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I my opinion, you asking for trouble and should be concerned, besides you
trying to crink your mother-in-laws neck?

If the party is sitting and is forced to look up greater than even five not even more than ten degress for extended periods, you will generate a sour neck. Try it make sure to angle your head, not just you eyes, and stare across the room,
even for five minutes... The basket on top of your shoulders like living level!

If in a small space it could be even worse. It's not a ergonomic application at all.

veneer wall
Web definitions
A non-loadbearing stone wall securely anchored to the back-up wall.

You have a fake veneer wall.
 

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Discussion Starter · #16 ·
I my opinion, you asking for trouble and should be concerned, besides you
trying to crink your mother-in-laws neck?

If the party is sitting and is forced to look up greater than even five not even more than ten degress for extended periods, you will generate a sour neck. Try it make sure to angle your head, not just you eyes, and stare across the room,
even for five minutes... The basket on top of your shoulders like living level!

If in a small space it could be even worse. It's not a ergonomic application at all.

veneer wall
Web definitions
A non-loadbearing stone wall securely anchored to the back-up wall.

You have a fake veneer wall.
I voiced that concern before I even considered the brick. Everybody thinks its cool until their in the front row of the theater.
 

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I am helping out at my mother in laws house and they want to mount the TV on the brick above their fireplace. My concern is that the brick above the fireplace, all the way up to the ceiling and as wide as the fireplace, is free standing. There are no studs or tie ins. Would you think it is safe to mount a TV on that and cut out a 2 gang hole for the hook ups?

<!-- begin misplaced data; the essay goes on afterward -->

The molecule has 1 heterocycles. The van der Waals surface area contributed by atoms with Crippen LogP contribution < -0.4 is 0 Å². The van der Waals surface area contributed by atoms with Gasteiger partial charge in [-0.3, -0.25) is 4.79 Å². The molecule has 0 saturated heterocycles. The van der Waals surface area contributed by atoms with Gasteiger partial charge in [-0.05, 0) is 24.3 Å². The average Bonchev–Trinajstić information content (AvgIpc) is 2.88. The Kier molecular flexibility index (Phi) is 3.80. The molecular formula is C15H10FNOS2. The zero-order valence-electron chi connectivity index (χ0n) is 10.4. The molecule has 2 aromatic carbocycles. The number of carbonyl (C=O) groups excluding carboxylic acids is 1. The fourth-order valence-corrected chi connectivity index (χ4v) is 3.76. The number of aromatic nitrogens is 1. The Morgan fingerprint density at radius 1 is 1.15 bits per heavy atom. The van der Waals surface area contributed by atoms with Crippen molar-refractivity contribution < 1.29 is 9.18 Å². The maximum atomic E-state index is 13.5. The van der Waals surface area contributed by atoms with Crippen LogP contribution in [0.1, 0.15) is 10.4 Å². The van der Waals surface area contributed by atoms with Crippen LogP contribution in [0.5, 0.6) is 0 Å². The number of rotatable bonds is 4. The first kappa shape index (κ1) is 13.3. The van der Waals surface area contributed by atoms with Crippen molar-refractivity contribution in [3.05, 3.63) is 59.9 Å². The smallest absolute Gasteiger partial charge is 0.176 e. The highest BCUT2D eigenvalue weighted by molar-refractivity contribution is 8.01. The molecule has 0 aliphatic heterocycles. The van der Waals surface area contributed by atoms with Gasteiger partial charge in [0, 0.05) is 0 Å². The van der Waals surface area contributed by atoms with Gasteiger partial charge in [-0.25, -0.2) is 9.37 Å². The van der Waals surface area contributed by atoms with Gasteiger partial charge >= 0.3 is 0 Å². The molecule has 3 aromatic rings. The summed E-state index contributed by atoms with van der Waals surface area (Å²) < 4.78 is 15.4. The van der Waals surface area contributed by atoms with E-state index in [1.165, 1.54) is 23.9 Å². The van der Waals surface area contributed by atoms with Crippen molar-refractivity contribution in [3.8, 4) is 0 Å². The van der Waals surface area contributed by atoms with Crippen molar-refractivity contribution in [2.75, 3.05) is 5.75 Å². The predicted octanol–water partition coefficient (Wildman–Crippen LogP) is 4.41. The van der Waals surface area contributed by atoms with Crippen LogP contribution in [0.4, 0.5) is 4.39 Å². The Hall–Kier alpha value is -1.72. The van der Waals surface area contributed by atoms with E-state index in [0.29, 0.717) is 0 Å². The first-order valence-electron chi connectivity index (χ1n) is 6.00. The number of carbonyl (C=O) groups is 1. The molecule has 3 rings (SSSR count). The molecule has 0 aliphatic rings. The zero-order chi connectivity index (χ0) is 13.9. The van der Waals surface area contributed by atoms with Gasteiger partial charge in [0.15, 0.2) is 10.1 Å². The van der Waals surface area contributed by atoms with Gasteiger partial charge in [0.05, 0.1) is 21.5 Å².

How do you know this? When you looked down from the attic, were you able to see the back of the brick? If so, are you certain it's only one row of brick, and not doubled? You also stated that it's veneer brick, but veneer is not full thickness, it's half or less, usually way less, (like 1/2") of a full brick and can't be laid up on its own...it has to be attached to a backer wall of some kind, whether it's concrete board on studs, or block (CMU's).

If it's veneer, then you can attach the TV bracket to the studs with screws, or to the backer board with butterfly type anchors. If it's a single row of full brick and you know for certain there's no tie into a stud wall behind it, then I'd be reluctant to hang a large TV, for the reasons you stated.
 

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Discussion Starter · #19 ·
How do you know this? When you looked down from the attic, were you able to see the back of the brick? If so, are you certain it's only one row of brick, and not doubled? You also stated that it's veneer brick, but veneer is not full thickness, it's half or less, usually way less, (like 1/2") of a full brick and can't be laid up on its own...it has to be attached to a backer wall of some kind, whether it's concrete board on studs, or block (CMU's).

If it's veneer, then you can attach the TV bracket to the studs with screws, or to the backer board with butterfly type anchors. If it's a single row of full brick and you know for certain there's no tie into a stud wall behind it, then I'd be reluctant to hang a large TV, for the reasons you stated.
Single row of full brick. 4 1/2-5' span with no studs or tie ins of any kind.
 

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Single row of full brick. 4 1/2-5' span with no studs or tie ins of any kind.
sounds like a harry homeowner job. when they are in the next room, just kick the wall over and tell em it fell over, and rebuild it right, with a tv.



(don't tell Jerry the bad news)